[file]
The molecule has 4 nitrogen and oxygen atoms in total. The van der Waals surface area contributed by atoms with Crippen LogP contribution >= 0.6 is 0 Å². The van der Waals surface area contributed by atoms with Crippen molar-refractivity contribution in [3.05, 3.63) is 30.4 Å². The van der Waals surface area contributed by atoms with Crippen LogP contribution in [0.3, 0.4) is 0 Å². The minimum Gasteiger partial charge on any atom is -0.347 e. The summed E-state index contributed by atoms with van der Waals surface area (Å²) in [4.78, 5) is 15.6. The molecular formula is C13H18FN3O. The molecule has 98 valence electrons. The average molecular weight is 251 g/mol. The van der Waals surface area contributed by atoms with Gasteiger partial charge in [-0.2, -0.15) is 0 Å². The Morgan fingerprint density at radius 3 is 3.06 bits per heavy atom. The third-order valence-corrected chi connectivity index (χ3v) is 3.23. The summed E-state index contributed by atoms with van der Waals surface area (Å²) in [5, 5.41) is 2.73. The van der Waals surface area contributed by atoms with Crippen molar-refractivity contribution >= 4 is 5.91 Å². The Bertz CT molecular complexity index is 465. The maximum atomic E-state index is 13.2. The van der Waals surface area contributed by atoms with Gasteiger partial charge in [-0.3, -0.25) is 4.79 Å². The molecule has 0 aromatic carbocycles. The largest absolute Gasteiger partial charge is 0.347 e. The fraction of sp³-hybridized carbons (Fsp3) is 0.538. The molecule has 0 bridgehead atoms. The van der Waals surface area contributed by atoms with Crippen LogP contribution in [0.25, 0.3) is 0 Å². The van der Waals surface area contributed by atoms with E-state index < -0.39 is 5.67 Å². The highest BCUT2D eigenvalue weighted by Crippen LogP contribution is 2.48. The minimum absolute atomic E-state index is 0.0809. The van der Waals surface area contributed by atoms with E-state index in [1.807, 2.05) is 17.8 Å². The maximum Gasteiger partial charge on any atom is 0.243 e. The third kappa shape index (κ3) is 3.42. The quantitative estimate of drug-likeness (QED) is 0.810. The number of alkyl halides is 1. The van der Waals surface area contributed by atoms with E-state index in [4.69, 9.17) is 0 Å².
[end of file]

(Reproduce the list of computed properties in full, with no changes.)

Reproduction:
The molecule has 4 nitrogen and oxygen atoms in total. The van der Waals surface area contributed by atoms with Crippen LogP contribution >= 0.6 is 0 Å². The van der Waals surface area contributed by atoms with Crippen molar-refractivity contribution in [3.05, 3.63) is 30.4 Å². The van der Waals surface area contributed by atoms with Crippen LogP contribution in [0.3, 0.4) is 0 Å². The minimum Gasteiger partial charge on any atom is -0.347 e. The summed E-state index contributed by atoms with van der Waals surface area (Å²) in [4.78, 5) is 15.6. The molecular formula is C13H18FN3O. The molecule has 98 valence electrons. The average molecular weight is 251 g/mol. The van der Waals surface area contributed by atoms with Gasteiger partial charge in [-0.2, -0.15) is 0 Å². The Morgan fingerprint density at radius 3 is 3.06 bits per heavy atom. The third-order valence-corrected chi connectivity index (χ3v) is 3.23. The summed E-state index contributed by atoms with van der Waals surface area (Å²) in [5, 5.41) is 2.73. The van der Waals surface area contributed by atoms with Crippen molar-refractivity contribution >= 4 is 5.91 Å². The Bertz CT molecular complexity index is 465. The maximum atomic E-state index is 13.2. The van der Waals surface area contributed by atoms with Gasteiger partial charge in [-0.3, -0.25) is 4.79 Å². The molecule has 0 aromatic carbocycles. The largest absolute Gasteiger partial charge is 0.347 e. The fraction of sp³-hybridized carbons (Fsp3) is 0.538. The molecule has 0 bridgehead atoms. The van der Waals surface area contributed by atoms with Crippen LogP contribution in [0.25, 0.3) is 0 Å². The van der Waals surface area contributed by atoms with E-state index < -0.39 is 5.67 Å². The highest BCUT2D eigenvalue weighted by Crippen LogP contribution is 2.48. The minimum absolute atomic E-state index is 0.0809. The van der Waals surface area contributed by atoms with E-state index in [1.807, 2.05) is 17.8 Å². The maximum Gasteiger partial charge on any atom is 0.243 e. The third kappa shape index (κ3) is 3.42. The quantitative estimate of drug-likeness (QED) is 0.810. The number of alkyl halides is 1. The van der Waals surface area contributed by atoms with E-state index in [4.69, 9.17) is 0 Å².